St. Petersburg to revamp gun bounty initiative

ST. PETERSBURG, Fla. - Officials in St. Petersburg are rolling out what they are calling a Gun Bounty initiative, enhanced tactics they have been using since 2009 in an effort to get illegal guns off the streets and away from criminals.

"Guns are serious. It's violence," said Shenita Williams. She lost her niece, then 8-year-old Paris Whitehead, in 2009 after three now convicted murderers gunned down Whitehead in her St. Petersburg home while she slept. Police said it was a result of retaliation gang violence. "We need to do something as a community, as a nation. We need to do something to help these babies," Williams said.

That plea came from Williams on the same day St. Petersburg police revealed their newly revamped Gun Bounty program, a year-long initiative.

Police said utilizing nearly $50,000 in grant money to pay out overtime, police officers will begin to visit each school in the city and offer suggestions to enhance school security. Police will also deliver literature in what they consider high-crime neighborhoods. Flyers detail up to $1,500 in reward money for tips called in to Crimestoppers that lead to arrests on gun charges. Police said there are other tactics that will increase the effectiveness of their Gun Bounty Program, but those tactics can not be revealed at this time.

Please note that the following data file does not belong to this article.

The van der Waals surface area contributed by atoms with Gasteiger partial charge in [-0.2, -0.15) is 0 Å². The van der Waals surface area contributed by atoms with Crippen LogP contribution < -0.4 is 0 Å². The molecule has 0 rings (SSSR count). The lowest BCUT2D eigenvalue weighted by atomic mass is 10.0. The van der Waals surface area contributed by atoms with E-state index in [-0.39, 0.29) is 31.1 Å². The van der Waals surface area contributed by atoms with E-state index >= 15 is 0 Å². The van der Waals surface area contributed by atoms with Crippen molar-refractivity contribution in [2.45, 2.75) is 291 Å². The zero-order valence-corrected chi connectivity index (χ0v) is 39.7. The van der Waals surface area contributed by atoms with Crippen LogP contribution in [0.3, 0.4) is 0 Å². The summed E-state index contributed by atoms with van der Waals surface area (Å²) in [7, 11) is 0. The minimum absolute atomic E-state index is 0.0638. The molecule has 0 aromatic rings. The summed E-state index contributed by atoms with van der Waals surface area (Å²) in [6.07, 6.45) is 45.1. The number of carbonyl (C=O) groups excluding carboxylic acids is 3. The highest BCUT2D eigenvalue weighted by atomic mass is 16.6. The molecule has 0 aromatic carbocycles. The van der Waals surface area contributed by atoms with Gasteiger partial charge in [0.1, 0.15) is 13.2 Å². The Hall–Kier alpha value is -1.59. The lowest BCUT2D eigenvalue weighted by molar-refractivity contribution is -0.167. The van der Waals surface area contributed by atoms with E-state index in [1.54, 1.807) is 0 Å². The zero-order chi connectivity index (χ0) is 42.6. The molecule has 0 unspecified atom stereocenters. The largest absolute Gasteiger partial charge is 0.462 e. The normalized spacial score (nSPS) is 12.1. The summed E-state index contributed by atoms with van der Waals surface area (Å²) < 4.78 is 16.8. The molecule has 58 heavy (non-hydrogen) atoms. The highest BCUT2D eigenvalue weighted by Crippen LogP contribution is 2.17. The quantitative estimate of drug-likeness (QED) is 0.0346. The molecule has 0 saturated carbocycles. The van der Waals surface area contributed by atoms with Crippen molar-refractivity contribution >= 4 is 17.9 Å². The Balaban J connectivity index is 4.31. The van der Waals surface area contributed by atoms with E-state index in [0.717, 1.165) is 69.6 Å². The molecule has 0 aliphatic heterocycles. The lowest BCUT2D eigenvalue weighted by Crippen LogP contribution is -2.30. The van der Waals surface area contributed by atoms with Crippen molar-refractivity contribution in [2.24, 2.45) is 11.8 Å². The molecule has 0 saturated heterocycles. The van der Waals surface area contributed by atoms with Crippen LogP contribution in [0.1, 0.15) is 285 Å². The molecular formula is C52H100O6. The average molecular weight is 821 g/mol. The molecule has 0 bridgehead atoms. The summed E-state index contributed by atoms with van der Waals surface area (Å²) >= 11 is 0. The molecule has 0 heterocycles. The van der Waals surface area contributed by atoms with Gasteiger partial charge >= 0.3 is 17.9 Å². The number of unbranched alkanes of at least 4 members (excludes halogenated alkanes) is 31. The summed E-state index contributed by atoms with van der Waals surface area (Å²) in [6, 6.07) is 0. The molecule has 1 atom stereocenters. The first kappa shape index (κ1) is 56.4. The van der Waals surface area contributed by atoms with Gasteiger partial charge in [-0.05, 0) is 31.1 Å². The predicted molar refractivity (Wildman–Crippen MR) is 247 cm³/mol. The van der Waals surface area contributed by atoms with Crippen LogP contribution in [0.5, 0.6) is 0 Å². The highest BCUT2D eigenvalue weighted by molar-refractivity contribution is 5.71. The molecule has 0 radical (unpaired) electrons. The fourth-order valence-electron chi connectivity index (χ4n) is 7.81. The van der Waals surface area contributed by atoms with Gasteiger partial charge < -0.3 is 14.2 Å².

St. Petersburg tried a similar approach since 2009, shortly after Paris Whitehead was killed, and admit community interest has dwindled. Police said in 2009, 106 illegal gun related tips were called in. In 2011, that number dropped to 26. When asked why the new initiative will work, Police Chief Chuck Harmon said, "It's the process we have in place and us going door-to-door in communities where we've had issues and handing out this information directly." Chief Harmon said his agency will follow-up and measure successes in about one month by analyzing data on tips and gun related arrests.  

While some local NRA members have recently questioned the effectiveness of such Gun Bounty programs, Williams backs St. Petersburg's. She said, "We need to protect our babies, our homes, our family, so whatever we need to do to come together, we need to do, so I stand behind the police department."

St. Petersburg Mayor Bill Foster said this approach is a better approach for St. Petersburg verses a gun buyback program. "One way to get rid of a gun that has been used in a crime is to sell it back to the police department. We're not interested in doing that. We want to get guns out of the hands of bad guys."

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